Habits Productivity

Relearning to Read in an Info-Snacking Society

By Jon Rumens on 17 August 2020

“I Can’t Focus When I Read Anymore.”

When was the last time you sat down and truly sank into a good book? 

A book that takes you to another place, with imagery so clear it came alive? Where you could actually see the characters? Understood how they think and why? 

And the scenes typed on the page were not just two-dimensional pictures in your head but felt like real experiences?

When’s the last time you dug deep into a topic (instead of fooling yourself you could appropriately understand it from pieced-together sound bites on Facebook and YouTube)?

Even if you’ve grew up a total bookworm, chances are it doesn’t happen as often as it used to…

Indeed, In Today’s Society Reading is Becoming a Lost Art.

But wait…

Isn’t everyone reading CONSTANTLY? On Facebook? While surfing the web and checking out articles on their various interests?

Well, you may be reading a lot online, but how much are you really focused on what you’re taking in? Because it’s certainly not the reading your grandfather knew…

And you may have noticed that when you sit down to read an actual book now, your brain has lost its ability to focus. You make it through half a page, maybe a page or two, before your mind loses your place.

Or you just bored…Maybe even read an entire chapter and forget it all…

We’ve been hearing it from people again and again: “I can’t focus anymore when I’m reading!”

So WHY Exactly Can’t You Focus on Books Anymore?

Well, it comes down to the nature of consuming info online.

The brain is a muscle. And when you constantly use it in a particular way, it gets stronger at performing those types of tasks…while getting weaker at functions you’ve avoided.

So most of us teach our brains to jump from one thing to the other, never digging deep for long…

Pop-ups with catchy titles jump at you. Enticing you to click down one rabbit hole after another. Social media pings grab you, interrupting you, whisking you away – just to see that your friend posted yet another stupid picture of his cat. 

Work emails flash across the screen, demanding your attention.

It’s almost impossible to truly focus on your reading while on a cellphone or laptop. And the end result is we’re losing the ability to enjoy a good book.

It’s Time to Rediscover the Benefits of Books for Your Brain

Is relearning how to read actually worth it, though?

Just like a balanced diet and exercise is important to keep your body healthy, in-depth reading is important for keeping brains strong and healthy. 

And sure, internet snacking and quickly-accessible information has its advantages in a changing society. But knowing how to go deep as everyone else loses that capability can only reward you with the benefits of a more well-rounded brain.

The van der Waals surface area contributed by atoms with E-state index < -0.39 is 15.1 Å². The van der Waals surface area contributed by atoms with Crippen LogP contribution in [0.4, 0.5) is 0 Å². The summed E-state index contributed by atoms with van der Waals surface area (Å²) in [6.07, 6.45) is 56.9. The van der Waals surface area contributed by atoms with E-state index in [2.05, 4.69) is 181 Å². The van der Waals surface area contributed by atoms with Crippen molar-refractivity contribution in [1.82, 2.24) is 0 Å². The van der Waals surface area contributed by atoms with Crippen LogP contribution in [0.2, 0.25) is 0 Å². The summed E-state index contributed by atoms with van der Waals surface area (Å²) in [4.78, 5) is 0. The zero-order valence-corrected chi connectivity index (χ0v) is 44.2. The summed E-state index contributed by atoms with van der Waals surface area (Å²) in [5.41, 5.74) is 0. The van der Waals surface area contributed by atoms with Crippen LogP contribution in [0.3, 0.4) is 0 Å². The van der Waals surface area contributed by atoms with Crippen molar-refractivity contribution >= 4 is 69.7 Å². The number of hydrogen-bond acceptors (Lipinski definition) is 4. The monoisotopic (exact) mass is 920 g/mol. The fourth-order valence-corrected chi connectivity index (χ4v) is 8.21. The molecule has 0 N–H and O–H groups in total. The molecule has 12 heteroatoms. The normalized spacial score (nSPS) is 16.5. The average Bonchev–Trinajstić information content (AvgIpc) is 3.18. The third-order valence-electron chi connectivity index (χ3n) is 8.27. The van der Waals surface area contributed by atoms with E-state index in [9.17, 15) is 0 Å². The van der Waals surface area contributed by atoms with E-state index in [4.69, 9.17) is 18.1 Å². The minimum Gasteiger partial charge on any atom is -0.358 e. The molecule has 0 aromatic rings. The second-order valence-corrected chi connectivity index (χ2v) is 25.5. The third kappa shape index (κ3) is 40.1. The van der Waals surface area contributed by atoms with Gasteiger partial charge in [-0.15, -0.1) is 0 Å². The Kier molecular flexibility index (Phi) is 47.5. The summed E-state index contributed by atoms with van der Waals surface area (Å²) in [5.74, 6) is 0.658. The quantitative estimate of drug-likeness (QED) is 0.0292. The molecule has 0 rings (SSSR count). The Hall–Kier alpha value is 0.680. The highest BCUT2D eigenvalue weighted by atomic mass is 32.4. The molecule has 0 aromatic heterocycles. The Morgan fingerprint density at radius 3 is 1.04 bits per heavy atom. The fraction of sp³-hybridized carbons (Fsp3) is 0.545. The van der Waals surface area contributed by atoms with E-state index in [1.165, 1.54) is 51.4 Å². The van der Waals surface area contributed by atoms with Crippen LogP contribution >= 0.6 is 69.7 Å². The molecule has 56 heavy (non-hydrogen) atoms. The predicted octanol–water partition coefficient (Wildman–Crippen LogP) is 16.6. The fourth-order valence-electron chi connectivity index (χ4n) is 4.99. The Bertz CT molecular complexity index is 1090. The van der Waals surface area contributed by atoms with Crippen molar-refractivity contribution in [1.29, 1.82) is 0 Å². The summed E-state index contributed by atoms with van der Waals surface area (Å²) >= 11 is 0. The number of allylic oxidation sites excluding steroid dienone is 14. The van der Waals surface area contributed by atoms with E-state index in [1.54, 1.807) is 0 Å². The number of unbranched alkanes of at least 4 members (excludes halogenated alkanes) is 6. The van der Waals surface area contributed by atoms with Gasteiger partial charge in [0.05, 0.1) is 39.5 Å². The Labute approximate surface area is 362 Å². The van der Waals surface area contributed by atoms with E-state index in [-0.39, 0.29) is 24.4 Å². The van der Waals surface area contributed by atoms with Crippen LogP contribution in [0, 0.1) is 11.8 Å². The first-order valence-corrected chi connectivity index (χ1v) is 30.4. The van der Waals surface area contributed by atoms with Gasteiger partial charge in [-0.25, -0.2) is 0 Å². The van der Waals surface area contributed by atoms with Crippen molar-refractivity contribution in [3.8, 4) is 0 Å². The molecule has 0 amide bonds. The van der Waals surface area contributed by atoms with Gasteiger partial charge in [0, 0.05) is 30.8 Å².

In my opinion, you should be reading daily.  It’s as important as having a proper breakfast, getting plenty of sleep, and putting in workouts at the gym.

For example…

Relearning to Read Is Crucial to Your Brain Health.

Relearning to Read May Help Fight Aging of the Mind Too

Many tests like the research above indicate reading can keep you sharp in your later years. Reading may also help fight off dementia, prevent Alzheimer’s, and promote healthier cognitive functioning.

Relearning to Read Makes You Better at Relationships

While reading a book, you have the opportunity to get inside the character or characters (or, in non-fiction, the perspective of the author). You see what they see and even feel what they feel. You get a front row seat inside their mind during their adventure or tragic struggle.  

This practice of understanding someone else’s inner world transfers to increased empathy in the real world, making you better at relationships at work and in your private life.

Relearning to Read Improves Your Ability to Communicate

Readers naturally grow larger vocabularies than non-readers because they are constantly exposed to words. And the spend a lot more time digesting ideas put into a structured form, which is an invaluable for thinking and communication improvement.

To go further, this has great economic value on a planet where people from different backgrounds and cultures must constantly communicate. Often without ever actually meeting in person.

So better communication skills can help get you that job you want or help you reach your market. Perhaps allow you to get your point across better when working in groups. Move through the world with confidence. 

Relearning to Read Can Help You Relax.

Ever suffer from insomnia or poor sleep because you lay in bed at night looking at your phone? This is a great way to ruin your health and mental state. 

The blue light emitted by phones and laptops unnaturally stimulates your brain during nighttime hours, causing it to work harder and preventing you from dozing off.

WebMD recommends we stop looking at our devices for at least 2-3 hrs before going to bed. Read a book at night before turning in instead, and it will relax you, resulting in a much better night’s sleep. 

I never go to bed without a Kindle at my side. If I wake up in the middle of night, I use it to quickly lull myself back to sleep.

Relearning to Read Can Reduce Your Stress as Well.

Just like Yoga or meditation, reading can help you wind down. Research shows it may lower stress by up to 68% while slowing your heart rate, lowering your blood pressure, and relaxing your muscles. Helping you shed the daily pressures put upon you and preserving your mental and physical health.

And all that, in the end, will make you a much happier person.